Hennepin County sees 268% increase in families experiencing homelessness

[anvplayer video=”5150769″ station=”998122″]

Hennepin County is seeing a major spike in families facing homelessness.

According to the county’s most recent shelter report, 217 families were sleeping in shelters in mid-November, which marks a 268% increase from the same time last year.

“It is heartbreaking and it’s a crisis. I don’t like to throw that word around lightly, but it’s not okay right now,” said Rinal Ray, CEO of People Serving People, a family shelter in Minneapolis.

Data shows the level of need across the county is almost double the capacity of shelters, with overflow families being placed in hotels.

“Inflation means gas costs more, food costs more and that rent costs more, so families with very limited means are having a very hard time making those ends meet,” Ray said.

Pandemic-related programs, such as rental assistance and temporary eviction bans, have also ended.

“Almost to the day and minute those measures went away, we’ve seen this return to high levels of shelter use,” said David Hewitt, Hennepin County’s director of housing stability.

Hewitt said the county is working to scale up its response to meet the growing need.

“Our goal has to be that for all of these families in shelter, what is that long-term solution? And how do we help them move to it as quickly as possible?” Hewitt said.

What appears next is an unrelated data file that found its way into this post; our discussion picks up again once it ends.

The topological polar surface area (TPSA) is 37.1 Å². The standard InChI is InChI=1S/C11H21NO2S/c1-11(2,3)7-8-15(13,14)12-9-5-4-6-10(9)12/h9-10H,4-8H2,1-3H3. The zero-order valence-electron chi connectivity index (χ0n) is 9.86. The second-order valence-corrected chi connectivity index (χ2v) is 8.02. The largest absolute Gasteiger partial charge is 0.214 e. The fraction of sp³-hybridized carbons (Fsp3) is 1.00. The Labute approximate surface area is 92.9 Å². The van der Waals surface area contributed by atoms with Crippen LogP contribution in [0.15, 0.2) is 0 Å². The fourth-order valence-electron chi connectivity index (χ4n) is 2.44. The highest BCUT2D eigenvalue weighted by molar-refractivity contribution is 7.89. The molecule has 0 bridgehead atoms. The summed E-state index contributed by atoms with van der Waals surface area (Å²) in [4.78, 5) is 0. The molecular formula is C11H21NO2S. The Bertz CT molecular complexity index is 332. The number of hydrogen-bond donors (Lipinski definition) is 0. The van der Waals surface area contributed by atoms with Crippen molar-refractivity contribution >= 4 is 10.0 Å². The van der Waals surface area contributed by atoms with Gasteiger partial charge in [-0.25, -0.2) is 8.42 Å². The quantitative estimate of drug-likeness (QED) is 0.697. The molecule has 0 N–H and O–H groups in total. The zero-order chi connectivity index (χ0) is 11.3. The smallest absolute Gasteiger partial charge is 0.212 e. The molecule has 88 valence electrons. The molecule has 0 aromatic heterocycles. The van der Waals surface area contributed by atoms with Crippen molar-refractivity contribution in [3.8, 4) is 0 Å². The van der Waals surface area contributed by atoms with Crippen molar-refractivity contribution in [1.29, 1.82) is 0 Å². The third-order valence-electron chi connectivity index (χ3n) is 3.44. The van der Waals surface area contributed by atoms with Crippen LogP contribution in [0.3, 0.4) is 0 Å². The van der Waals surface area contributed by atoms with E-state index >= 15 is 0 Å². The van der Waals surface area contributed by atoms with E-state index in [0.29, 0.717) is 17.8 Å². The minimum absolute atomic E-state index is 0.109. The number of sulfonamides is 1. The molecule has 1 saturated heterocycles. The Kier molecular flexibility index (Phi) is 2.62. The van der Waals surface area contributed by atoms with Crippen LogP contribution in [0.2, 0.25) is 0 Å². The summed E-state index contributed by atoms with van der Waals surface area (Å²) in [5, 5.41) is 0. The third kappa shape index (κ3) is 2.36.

The county plans to continue building on a Homeless to Housing program it started last winter, which provides intensive one-on-one help for people experiencing homelessness.

Hewitt said the program initially helped 464 people at high-risk of contracting COVID-19, including seniors, find a permanent place to live, with 97% of them still housed.

The county expanded the program and has now served an additional 345 people.

But data shows more families are in need of help every week in Hennepin County.

“Rents are too high and the number of affordable, sustainable units continue to be far too low. It’s a frightening landscape that we’re seeing families face in the Twin Cities at this point,” said Steve Horsfield, executive director of Simpson Housing Services.

Simpson Housing Services runs a shelter for single adults, which is currently located in the basement of a church in Minneapolis.

They are planning a large expansion at that site, which will include a new adult shelter space and 42 units of permanent supportive housing.

Simpson Housing Services also serves 255 families through its supportive housing program, which works with 300 landlords across the metro to place families into stable housing.

“Everything really starts with a safe place to lay your head at night. Everything in life is more challenging without that,” Horsfield said.

Simpson Housing Services is putting out the call for volunteers and donations, so they can expand programs to meet the growing need in Hennepin County.

You can also donate to the family shelter at People Serving People by clicking here.